John Kerry is caught in a lie. And it is an obvious lie, and it is hurting him.
Kerry and his allies have made credibility a central issue in the presidential campaign, repeatedly accusing George W. Bush of lying in order to push the country into war. Of course, the president did no such thing, and no serious analyst argues that the WMD data was fabricated by the Bush team because every Western intelligence service believed that Saddam possessed stockpiles of WMD.
So too did Bill Clinton, and so did John Kerry. The effort to shred the president’s credibility on the “yellowcake” paragraph in the 2003 State of the Union address is simple propaganda, and not very effective propaganda at that, especially when the very real and now dismantled WMD programs of Libya are added to the mix.
But Kerry put the credibility ball in play, and now the issue is coming back to haunt him. Last week, Kerry unequivocally asserted that he had “met” with foreign leaders and that they had told him they were hoping for his triumph in the fall. As recorded by the pool reporters traveling with him, here’s what Kerry said at a fund-raiser in Florida last week:
I’ve met foreign leaders who can’t go out and say this publicly, but boy, they look at you and say, “You’ve got to win; you’ve got to beat this guy. We need a new policy.” Things like that.
CNN quickly discovered that Kerry hadn’t met with any foreign leaders since declaring for the presidency, but elite media seem prepared to issue Kerry yet another pass (after the ones he got for proclaiming his desire to be the country’s “second black president,” and the one bestowed after branding Bush as “crooked” and “lying.”)
But Joe Citizen stood up at a forum at which Kerry appeared this weekend and demanded answers as to whom Kerry had met with. Kerry doubled down on his lie, first by snarling that it wasn’t any of the questioner’s business, and then by denying he said he’d met with any leaders. This last bit was the clear attempt to maneuver away from the lie Kerry told last week, and lawyers recognized it immediately as a damaging admission that the first proclamation was a lie.
George Stephanopoulos summarized the threat to Kerry on “This Week”: “This could be a problem for Kerry … When you go through the records, it turns out he hasn’t traveled abroad since 2002, and he’s only been in the same city as a leader of a foreign government once in the past year and he’s had to equivocate what he’s meant on that.” Equivocate? He’s lying about it.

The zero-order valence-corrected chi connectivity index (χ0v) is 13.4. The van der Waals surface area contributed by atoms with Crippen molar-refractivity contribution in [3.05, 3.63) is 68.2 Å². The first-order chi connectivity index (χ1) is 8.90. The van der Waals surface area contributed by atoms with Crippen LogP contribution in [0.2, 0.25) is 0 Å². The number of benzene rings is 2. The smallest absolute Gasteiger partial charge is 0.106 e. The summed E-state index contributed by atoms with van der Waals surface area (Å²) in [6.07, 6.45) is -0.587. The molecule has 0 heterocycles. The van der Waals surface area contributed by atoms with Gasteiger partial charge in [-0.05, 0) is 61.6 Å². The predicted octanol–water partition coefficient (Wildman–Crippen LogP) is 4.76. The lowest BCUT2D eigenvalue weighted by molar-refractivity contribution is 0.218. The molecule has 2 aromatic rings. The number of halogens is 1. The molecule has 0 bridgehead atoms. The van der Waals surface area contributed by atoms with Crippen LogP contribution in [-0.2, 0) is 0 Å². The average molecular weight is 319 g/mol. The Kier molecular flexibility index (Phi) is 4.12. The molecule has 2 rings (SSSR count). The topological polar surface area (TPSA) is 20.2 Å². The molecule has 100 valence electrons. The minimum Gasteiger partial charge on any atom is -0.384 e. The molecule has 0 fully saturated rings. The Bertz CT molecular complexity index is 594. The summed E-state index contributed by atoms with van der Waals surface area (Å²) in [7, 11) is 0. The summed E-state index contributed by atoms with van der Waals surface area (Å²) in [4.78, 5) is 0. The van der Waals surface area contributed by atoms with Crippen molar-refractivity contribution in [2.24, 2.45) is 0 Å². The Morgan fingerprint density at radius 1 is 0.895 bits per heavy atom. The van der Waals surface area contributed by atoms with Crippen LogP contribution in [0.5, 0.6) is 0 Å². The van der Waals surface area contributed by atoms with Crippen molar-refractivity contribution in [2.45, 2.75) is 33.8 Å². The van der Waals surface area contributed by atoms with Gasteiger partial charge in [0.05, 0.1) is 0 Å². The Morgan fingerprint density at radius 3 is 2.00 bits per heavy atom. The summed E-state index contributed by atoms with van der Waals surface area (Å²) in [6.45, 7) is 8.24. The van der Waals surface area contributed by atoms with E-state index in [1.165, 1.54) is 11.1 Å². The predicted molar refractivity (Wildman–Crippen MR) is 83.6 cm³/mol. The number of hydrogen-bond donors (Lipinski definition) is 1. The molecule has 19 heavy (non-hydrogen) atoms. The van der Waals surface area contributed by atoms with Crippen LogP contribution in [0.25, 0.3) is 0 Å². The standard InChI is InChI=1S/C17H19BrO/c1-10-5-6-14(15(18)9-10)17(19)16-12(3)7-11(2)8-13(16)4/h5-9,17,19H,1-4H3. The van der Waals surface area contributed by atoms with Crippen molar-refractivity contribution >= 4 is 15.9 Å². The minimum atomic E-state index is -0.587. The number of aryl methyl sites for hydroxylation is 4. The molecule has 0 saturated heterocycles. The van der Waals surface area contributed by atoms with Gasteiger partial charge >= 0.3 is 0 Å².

Secretary of State Powell raised the stakes on Fox News Sunday: “But if [Kerry] thinks it is that important an assertion to make, he ought to list some names.” And the White House added to the challenge today. White House spokesman Scott McClellan said today Kerry was “making it up,” with reference to Kerry’s Harvey the Rabbit leaders: “Either he is straightforward and states who they are,” McClellan said, “or the only conclusion one can draw is that his is making it up to attack the president.”
Kerry and his team have made credibility an issue in the campaign, but now they are exposed as liars, and on a major issue of whether there are foreign leaders confiding in Kerry that they hope Kerry wins in November. Joe Citizen, who was booed down by Kerry loyalists and interrogated by Kerry about his voting record in 2000 in response to a completely appropriate question about an on-the-record statement Kerry made, acted where the elite media wouldn’t. Joe Citizen’s name is Cedric Brown, a signmaker from Pennsylvania, and he’s not going to let the media lie down for Kerry. Good for Cedric.
One of John Kerry’s dodges with regard to his lie about meeting with foreign leaders is that he can’t betray confidences. A humble suggestion: Select two respected journalists, one from the center-left and one from the center-right – say, Safire and Friedman of the New York Times op-ed stable – and disclose to them the names of the leaders involved on the condition that they will confirm the conversations took place without disclosing the names of the specific leaders. Both would be free to write generally about the seriousness of the Foreign Leaders for Kerry movement, but not to name names.
Sound familiar? It is a variation of the “modified, limited hangout” proposed by Nixon during Watergate’s unfolding. One example of the modified limited hang-out: Nixon’s proposal to allow then-Sen. John Stennis to listen to the White House tapes when the public and the courts were clamoring for their release. The Stennis offer came too late to satisfy the demand for full disclosure, but Kerry still has time to get ahead of that curve if he comes up with any sort of transparency on his claim.
The trouble is that Kerry flat-out lied. If he had back-up, he’d find a way to get it out there, as with a Safire-Friedman gambit. But he doesn’t have back-up. He’s Al Gore without the charisma; Nixon without the charm.
Kerry’s stonewalling on this lie might be the first big blogosphere-meets-the-2004 campaign story. Instapundit is leading the charge to keep Kerry accountable with posts here and here. Perhaps others will follow in demanding of Kerry the same sort of accountability as was demanded of Trent Lott when that unfortunate senator put his foot in his mouth in late 2002.